An explosive BBC documentary on the IRA and British intelligence left out crucial details

An explosive BBC documentary on the IRA and British intelligence left out crucial details

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BBC Panorama documentary broadcast on 11 April found evidence of collusion between army intelligence and MI5 around the execution of dozens of alleged IRA informers. And if it was not for a decades-long cover up, British intelligence and republican politicians would have been held accountable for those deaths. But there was much that Panorama left out. Crucial information that provides a fuller picture of what may really be going on.

Allegations

The Panorama programme (see video below), The spy in the IRA, largely focused on the identity and role of a spy working for British intelligence using the codename ‘Stakeknife’.
From the beginning, it refers to ‘Stakeknife’ as Freddie Scappaticci, allegedly head of the IRA’s internal security unit. The programme also claims that Scappaticci ran the ‘Nutting Squad’. This was an IRA unit responsible for the interrogation, torture and execution of at least 30 suspected informers.
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Investigation announced

Those killings are now the subject of Operation Kenova. This is a police investigation headed by Chief Constable of Bedfordshire Jon Boutcher, who stated:
My principle aim in taking responsibility for this investigation is to bring those responsible for these awful crimes, in whatever capacity they were involved, to justice.
A Police Service of Northern Ireland statement clarified the investigation will examine whether there is evidence of:
  • The commission of criminal offences by the alleged agent known as Stakeknife. Including but not limited to, murders, attempted murders and unlawful imprisonments.
  • Criminal offences committed by members of the British Army, Security Services or other Government agencies. In respect of the cases connected to the alleged agent known as Stakeknife.
  • Criminal offences committed by any other individual. In respect of the cases connected to the alleged agent.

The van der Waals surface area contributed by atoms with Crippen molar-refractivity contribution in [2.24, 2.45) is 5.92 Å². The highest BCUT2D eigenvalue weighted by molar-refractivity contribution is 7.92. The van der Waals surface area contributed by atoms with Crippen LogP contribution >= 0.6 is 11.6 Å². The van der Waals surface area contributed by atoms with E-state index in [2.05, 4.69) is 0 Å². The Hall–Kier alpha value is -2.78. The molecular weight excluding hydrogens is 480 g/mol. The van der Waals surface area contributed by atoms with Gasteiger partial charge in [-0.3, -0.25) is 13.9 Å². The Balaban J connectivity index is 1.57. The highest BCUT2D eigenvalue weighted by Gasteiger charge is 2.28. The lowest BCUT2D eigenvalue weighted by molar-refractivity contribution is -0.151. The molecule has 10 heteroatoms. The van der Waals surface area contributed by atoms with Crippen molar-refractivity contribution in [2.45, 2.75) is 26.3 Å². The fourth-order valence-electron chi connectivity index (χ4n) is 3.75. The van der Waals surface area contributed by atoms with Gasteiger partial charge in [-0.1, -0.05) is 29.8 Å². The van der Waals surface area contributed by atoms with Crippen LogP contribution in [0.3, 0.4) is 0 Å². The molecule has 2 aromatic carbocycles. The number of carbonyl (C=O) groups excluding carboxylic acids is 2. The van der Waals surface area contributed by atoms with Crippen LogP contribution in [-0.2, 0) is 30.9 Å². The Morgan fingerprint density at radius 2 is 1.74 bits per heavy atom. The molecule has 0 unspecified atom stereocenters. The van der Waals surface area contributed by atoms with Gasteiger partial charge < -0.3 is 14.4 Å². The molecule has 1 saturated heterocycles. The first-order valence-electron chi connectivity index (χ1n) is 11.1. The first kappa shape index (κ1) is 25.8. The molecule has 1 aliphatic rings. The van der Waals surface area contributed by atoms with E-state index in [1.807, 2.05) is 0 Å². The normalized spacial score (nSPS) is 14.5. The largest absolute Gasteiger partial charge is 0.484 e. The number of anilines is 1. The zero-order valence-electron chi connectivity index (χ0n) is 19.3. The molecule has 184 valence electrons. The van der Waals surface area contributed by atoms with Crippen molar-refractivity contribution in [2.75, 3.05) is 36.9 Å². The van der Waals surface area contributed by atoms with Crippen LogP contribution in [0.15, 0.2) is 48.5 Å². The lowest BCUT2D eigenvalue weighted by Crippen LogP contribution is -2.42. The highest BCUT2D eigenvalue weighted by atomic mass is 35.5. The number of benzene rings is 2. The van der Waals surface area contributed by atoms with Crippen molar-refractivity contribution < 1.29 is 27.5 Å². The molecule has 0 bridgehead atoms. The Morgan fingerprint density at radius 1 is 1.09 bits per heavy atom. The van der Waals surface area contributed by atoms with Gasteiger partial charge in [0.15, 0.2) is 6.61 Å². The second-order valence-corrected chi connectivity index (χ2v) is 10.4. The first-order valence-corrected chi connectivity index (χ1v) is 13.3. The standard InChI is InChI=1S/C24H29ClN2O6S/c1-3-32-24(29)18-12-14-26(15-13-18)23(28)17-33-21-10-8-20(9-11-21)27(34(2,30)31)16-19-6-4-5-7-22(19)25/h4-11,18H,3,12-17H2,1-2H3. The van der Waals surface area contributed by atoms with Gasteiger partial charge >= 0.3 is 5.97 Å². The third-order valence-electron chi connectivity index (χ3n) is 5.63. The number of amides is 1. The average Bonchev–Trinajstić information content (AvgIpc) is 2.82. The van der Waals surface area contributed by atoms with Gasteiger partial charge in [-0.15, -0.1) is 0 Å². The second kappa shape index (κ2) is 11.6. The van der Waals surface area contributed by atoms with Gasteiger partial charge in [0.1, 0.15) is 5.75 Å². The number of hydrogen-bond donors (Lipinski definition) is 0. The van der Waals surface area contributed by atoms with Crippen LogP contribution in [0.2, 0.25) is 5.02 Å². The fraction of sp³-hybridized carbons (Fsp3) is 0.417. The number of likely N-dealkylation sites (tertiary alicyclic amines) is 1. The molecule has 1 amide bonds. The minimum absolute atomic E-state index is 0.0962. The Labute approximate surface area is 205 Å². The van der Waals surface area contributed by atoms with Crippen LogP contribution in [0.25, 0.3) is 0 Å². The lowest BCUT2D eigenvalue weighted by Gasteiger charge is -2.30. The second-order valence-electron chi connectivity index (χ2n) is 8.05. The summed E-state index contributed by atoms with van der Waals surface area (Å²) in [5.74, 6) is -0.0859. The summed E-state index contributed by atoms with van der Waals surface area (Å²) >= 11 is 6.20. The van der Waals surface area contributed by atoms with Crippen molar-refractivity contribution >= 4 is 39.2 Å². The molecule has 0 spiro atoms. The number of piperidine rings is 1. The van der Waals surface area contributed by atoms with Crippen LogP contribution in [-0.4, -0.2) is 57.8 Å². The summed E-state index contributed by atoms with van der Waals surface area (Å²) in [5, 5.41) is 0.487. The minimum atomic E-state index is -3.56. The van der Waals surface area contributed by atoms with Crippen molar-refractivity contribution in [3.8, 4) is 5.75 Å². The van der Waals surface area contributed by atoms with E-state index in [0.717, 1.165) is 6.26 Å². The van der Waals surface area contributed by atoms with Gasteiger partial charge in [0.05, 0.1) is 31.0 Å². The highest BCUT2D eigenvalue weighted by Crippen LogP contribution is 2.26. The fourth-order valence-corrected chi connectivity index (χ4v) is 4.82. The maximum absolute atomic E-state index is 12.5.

• The commission of criminal offences by any persons. In respect of allegations of perjury connected to the alleged agent.

Ian Hurst

According to Panorama, the Force Research Unit (FRU), a secretive British army intelligence unit reporting to MI5, may have given permission to commit the murders.
Deputy Chief Constable of Cambridgeshire John (now Lord) Stevens subsequently interviewed former FRU operative Ian Hurst. (Hurst appears second from the left in the above image of FRU agents). In 2003, Hurst allegedly identified Scappaticci as ‘Stakeknife’. And in February 2016, Hurst offered to provide testimony about Scappaticci to any inquiry.
Scappaticci vehemently denies he is a British spy.

What Panorama didn’t say

But there is far more to this story than Panorama covered.
According to The Guardian, ‘Stakeknife’ reported directly to Martin McGuinness, the former Deputy First Minister of Northern Ireland, who died three weeks before The spy in the IRA screened.
And in July 2016, The Canary published evidence of how the British government colluded with paramilitary forces in Northern Ireland. This included ‘restricted’ testimony given by Hurst during a closed session of the ‘Bloody Sunday’ inquiry. Hurst also alleges that one in four IRA members was a British agent. And others allege (section 4.83) that at least one FRU agent received orders via the Provisional IRA.

FRU accused of killings

Colonel Gordon Kerr, a counter-insurgency expert from the SAS, headed the FRU. According to an anonymous FRU source:
My unit was guilty of conspiring in the murder of civilians in Ulster on about 14 occasions. We were able to take out leading Provos with the help of the UDA [Ulster Defence Association]. It was a great military move.
And reports claimed that 15 innocent civilians died as a direct result of FRU/UDA collusion with paramilitary forces. Also that a staggeringly high percentage [p4] of Loyalist paramilitaries were British intelligence assets.
Hurst also claimed [p27, section 26] that the FRU continued its operations long after people thought it had disbanded:
The FRU was disbanded in name only… was reformed under a different name, but exactly the same structure.
As for Hurst’s current activities, The Canary reported in August 2016 that he now runs a web-based search facility. He also owns Intelligent Tracing Limited, which is registered with Companies House as specialising in debt collection.

Truth?

Exposing the truth of what happened in Northern Ireland during ‘The Troubles‘ could see the Good Friday Agreement collapse. And no side wants that.
Consequently, it’s likely that the current investigation into what are essentially ‘death squads’ may see some of the evidence suppressed.
Get Involved!
– Read more Canary articles relating to Northern Ireland.
Featured image supplied (anonymous)

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